HOW TO BEAD A ROGUE ELEPHANT
warrenfeld
…A Guide For The Aspiring Bead Artist
by Warren S. Feld
blog.landofodds.com

Excerpts From This Ever-Evolving Tale.....

I don’t mean to drag a poor Elephant by its tail, kicking and screaming, into our bead world against its wishes. Nor do I perceive the elephant to be a threat, like you might see an Elephant in the boudoir, or the fine china store. And I don’t want you to shut your eyes and pretend not to notice that this Elephant is here, standing shoulder to shoulder with every beader and jewelry maker around.

The Elephant is not a joke. And the fact that it is “Rogue” makes it more important than ever to figure out why it’s here, among size #10 English beading needles, and Czech size 11/0 seed beads, and Austrian crystal beads. It seems so worldly, yet other-worldly, our Elephant. It’s not our muse. It’s not our Cassandra. It has no secret plan or strategy. It does not depend on its size to make its point. It does not hesitate to stomp and chomp and clomp because the beads before it are raku or glass or gemstone or crystal or metal or plastic. But a Rogue Elephant in the middle of our craft room forces upon us a completely different logic, so that we can make sense of it all.|

CURRENT ROGUE ELEPHANT BLOG ARTICLES

Introduction


APPLIED FASHION

Women don’t just wear pieces of jewelry – they inhabit them.

Buying a piece of jewelry for yourself – a necklace, a bracelet, earrings, a brooch, something else – isn’t a task easily given to someone else. It’s often not a spur of the moment thing either. You just don’t rush off to the local boutique or the local Wal-Mart, grab whatever you see, and go home.

I’m not talking about that impulse buy during your leisurely visit to the mall. I’m referring to purchasing those pieces of jewelry you know will have to do a lot of the hard work to accessorize your wardrobe and help you get the compliments and notice of your family, friends and c o-workers you comport with and compete with each and every day.

No, buying a piece of jewelry for yourself is a multi-purposed moment, one which must be thought through carefully and one which must be savored. Lest you buy the wrong piece. That doesn’t really go with what you intend to wear. Or is over-priced. Or poorly made. Or conveys the wrong impression about status. Or is out of fashion. Or something one of your friends already has.

The jewelry you buy has to conform to quite a long list of essential criteria before you could ever think of buying it. It is something you will wear more than once. As such, it is your companion. Your necklace is not merely lying around your neck. Or your bracelet around your wrist. Or your earrings dangling from your ears.

Jewelry can cause you to lose face with others. It can irritate or scratch your skin, or get caught up in your hair. It might weigh you down or stretch or tear your ear lobes. Jewelry can break without warning in the most unexpected and embarrassing of places. It can get caught on things, sometimes hurting you in the process.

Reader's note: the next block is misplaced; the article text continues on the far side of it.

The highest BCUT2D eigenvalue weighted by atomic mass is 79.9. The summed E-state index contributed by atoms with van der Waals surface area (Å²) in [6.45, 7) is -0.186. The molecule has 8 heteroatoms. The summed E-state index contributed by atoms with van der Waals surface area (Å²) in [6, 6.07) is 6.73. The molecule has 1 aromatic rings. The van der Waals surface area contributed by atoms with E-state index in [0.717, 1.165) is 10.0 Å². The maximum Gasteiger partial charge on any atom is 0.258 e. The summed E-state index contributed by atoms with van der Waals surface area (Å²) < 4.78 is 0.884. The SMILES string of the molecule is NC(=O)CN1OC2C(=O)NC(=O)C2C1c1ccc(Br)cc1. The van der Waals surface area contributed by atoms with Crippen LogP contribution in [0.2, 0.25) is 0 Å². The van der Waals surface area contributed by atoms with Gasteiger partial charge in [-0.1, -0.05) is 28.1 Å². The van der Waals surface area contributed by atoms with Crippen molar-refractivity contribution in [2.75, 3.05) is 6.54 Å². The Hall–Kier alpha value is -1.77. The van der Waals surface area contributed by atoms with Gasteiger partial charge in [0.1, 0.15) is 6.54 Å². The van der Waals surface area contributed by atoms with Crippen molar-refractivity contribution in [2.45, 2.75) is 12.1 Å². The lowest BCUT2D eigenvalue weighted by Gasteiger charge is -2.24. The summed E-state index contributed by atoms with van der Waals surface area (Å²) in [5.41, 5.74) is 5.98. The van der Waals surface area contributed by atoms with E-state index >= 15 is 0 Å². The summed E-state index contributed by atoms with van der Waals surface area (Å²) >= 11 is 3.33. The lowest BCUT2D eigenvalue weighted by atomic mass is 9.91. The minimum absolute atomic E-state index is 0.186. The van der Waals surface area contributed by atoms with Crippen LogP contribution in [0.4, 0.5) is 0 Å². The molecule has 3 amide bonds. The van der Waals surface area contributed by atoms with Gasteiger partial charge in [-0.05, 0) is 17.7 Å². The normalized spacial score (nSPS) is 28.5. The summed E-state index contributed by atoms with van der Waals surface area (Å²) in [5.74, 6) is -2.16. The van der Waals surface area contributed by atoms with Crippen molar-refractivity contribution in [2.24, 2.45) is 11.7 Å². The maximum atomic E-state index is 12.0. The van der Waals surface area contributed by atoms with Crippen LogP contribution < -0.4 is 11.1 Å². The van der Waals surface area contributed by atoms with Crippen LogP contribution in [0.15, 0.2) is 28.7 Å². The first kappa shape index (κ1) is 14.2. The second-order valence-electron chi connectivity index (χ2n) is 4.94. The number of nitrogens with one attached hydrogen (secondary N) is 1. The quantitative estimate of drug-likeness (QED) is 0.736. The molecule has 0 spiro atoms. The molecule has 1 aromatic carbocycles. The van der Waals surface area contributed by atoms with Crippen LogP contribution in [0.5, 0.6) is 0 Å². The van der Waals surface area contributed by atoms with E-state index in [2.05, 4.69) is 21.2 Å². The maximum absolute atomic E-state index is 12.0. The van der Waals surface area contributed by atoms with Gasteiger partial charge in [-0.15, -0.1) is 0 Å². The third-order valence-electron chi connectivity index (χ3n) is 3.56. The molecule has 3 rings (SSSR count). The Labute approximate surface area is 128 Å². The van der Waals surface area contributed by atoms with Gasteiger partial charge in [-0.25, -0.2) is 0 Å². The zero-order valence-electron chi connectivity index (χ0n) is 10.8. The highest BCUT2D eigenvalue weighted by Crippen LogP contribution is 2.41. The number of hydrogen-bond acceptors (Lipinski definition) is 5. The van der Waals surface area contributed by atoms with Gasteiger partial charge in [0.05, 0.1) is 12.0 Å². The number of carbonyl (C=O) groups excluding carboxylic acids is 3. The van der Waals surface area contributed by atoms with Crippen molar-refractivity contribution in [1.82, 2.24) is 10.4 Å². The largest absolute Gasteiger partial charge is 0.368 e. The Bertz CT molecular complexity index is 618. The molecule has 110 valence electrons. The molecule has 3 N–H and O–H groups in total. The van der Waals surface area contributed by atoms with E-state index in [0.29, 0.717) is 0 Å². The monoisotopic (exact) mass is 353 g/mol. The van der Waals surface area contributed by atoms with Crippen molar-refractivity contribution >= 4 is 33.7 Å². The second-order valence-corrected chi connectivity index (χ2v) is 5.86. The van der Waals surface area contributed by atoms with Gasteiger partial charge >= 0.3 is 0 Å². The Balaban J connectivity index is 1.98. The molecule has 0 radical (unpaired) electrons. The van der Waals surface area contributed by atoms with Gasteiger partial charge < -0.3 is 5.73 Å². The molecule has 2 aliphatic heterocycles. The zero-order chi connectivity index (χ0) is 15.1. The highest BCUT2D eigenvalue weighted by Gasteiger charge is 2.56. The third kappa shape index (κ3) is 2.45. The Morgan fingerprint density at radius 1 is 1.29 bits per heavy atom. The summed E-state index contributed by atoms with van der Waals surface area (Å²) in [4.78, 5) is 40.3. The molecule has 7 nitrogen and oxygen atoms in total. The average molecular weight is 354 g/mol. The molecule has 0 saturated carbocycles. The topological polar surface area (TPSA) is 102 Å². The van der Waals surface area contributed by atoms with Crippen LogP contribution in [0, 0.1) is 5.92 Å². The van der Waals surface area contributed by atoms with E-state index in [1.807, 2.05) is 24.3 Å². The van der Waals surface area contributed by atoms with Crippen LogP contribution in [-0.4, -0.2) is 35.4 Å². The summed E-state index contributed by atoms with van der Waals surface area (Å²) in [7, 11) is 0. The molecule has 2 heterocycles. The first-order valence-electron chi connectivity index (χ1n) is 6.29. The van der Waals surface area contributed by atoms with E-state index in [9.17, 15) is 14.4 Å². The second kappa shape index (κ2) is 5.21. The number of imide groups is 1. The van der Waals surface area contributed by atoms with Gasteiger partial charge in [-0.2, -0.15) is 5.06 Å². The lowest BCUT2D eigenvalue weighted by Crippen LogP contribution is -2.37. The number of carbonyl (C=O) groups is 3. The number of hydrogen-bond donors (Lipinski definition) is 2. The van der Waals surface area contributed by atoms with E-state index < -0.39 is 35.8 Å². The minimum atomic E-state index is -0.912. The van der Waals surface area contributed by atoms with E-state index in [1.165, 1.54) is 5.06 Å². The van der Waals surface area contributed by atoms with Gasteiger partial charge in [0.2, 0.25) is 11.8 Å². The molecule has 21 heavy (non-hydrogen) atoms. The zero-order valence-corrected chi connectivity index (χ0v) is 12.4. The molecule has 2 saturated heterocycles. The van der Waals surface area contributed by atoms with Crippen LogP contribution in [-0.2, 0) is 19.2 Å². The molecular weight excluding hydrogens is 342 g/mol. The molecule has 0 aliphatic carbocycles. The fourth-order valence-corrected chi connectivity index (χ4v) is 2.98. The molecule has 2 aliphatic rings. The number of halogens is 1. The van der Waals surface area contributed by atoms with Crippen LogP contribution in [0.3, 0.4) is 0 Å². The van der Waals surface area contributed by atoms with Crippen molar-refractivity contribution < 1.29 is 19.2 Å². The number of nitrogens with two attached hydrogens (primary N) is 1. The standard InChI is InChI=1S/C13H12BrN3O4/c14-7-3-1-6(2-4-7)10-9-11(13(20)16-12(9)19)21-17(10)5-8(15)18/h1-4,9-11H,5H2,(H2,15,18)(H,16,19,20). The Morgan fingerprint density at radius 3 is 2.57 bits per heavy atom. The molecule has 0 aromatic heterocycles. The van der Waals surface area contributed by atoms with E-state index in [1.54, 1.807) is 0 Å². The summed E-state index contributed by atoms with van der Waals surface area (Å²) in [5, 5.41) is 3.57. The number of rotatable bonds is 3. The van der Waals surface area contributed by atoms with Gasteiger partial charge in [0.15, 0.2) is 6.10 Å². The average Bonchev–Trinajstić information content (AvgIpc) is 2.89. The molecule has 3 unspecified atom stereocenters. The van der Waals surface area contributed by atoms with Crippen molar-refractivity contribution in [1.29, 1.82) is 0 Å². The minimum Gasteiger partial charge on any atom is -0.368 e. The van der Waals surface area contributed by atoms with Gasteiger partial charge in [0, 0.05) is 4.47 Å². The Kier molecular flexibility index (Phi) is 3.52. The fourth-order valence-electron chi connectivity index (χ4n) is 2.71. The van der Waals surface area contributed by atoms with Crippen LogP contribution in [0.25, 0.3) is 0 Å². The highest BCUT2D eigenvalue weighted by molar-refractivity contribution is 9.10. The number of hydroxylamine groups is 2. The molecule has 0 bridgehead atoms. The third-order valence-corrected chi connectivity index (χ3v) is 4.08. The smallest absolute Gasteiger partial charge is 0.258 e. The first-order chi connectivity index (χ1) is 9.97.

Jewelry conveys to the world something about who you really are, or think you are. As such, jewelry is very personal. Your private, innermost, most soul searching choices made very public for all to see.

As you caress it, as you touch the smooth or faceted or creviced beads and metal parts or the clasp or the material the beads are strung on, when you twist and move the piece within your hand, you are confirming to yourself the extent to which your jewelry is doing its job.

When you buy new jewelry, the dilemmas multiply. How will the new compare to the old? Will it be able to handle all these responsibilities – looking good, representing you, fitting in with your wardrobe, meeting the expectations of others? Like divorcing, then remarrying, changing your jewelry can take some time for readjustment.

And you do not want to be seen as noncommittal to your jewelry. This would sort of be like going to a hotel, but not unpacking your suitcase while staying in the room. Conveying some sort of social or psychological distance from your jewelry can be very unsettling for others.

So you need to inhabit it. You need to inhabit your jewelry, wear it with conviction, pride and satisfaction. Be one with it.

Inhabiting jewelry often comes with a price. There becomes so much pressure to buy the “right” pieces, given all the roles we demand our jewelry to play, that we too often stick with the same brands, the same colors, the same styles, the same silhouettes. We get stuck in this rut and are afraid to step out of it.

Or we wear too many pieces of jewelry. The long earrings, plus the cuff bracelets on both arms, plus the head band, plus the hair ornament, plus the 7-strand necklace, plus the 5 rings. We are ever uncertain which piece or pieces will succeed at what, so hopefully, at least some combination or subset of what we wear will work out.

In a similar way, we wear over-embellished pieces – lots of charms, lots of dangles, lots of fringe, lots of strands. Something will surely be the right color, the right fit and proportion, the right fashion, the right power statement, the right reflection of me.

And our need to inhabit our jewelry comes with one more price. We are too willing to overpay for poorly made pieces in our desperation to have that right look. The $100.00 of beads strung on elastic string. The poorly dyed stones which fade in the light. The poorly crimped and overly stiff pieces with little ease for accommodating movement and frequent wear.

It is OK to inhabit our jewelry. In fact, it is necessary, given all we want jewelry to do for us. But we need to be smart about it. We need to learn to recognize better designs and better designers.

This need not be expensive at all.

Just smarter.

 


COPYRIGHT, 2011, FELD
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